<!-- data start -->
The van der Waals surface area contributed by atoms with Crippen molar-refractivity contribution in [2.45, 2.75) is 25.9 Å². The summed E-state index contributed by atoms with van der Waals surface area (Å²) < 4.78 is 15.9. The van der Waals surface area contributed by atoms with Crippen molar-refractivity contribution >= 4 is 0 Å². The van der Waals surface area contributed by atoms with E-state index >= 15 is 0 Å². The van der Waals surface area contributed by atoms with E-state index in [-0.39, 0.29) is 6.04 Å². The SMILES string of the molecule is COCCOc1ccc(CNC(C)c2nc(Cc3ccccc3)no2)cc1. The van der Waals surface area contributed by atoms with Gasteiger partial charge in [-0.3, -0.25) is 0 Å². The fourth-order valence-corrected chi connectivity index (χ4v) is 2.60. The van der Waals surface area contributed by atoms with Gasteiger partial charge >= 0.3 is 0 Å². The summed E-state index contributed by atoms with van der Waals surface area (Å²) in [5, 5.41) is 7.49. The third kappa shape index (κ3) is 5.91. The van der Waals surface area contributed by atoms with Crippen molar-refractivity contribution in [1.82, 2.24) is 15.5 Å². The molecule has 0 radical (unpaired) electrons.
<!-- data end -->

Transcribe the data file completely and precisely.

The van der Waals surface area contributed by atoms with Crippen molar-refractivity contribution in [2.45, 2.75) is 25.9 Å². The summed E-state index contributed by atoms with van der Waals surface area (Å²) < 4.78 is 15.9. The van der Waals surface area contributed by atoms with Crippen molar-refractivity contribution >= 4 is 0 Å². The van der Waals surface area contributed by atoms with E-state index >= 15 is 0 Å². The van der Waals surface area contributed by atoms with E-state index in [-0.39, 0.29) is 6.04 Å². The SMILES string of the molecule is COCCOc1ccc(CNC(C)c2nc(Cc3ccccc3)no2)cc1. The van der Waals surface area contributed by atoms with Gasteiger partial charge in [-0.3, -0.25) is 0 Å². The fourth-order valence-corrected chi connectivity index (χ4v) is 2.60. The van der Waals surface area contributed by atoms with Gasteiger partial charge >= 0.3 is 0 Å². The summed E-state index contributed by atoms with van der Waals surface area (Å²) in [5, 5.41) is 7.49. The third kappa shape index (κ3) is 5.91. The van der Waals surface area contributed by atoms with Crippen molar-refractivity contribution in [1.82, 2.24) is 15.5 Å². The molecule has 0 radical (unpaired) electrons.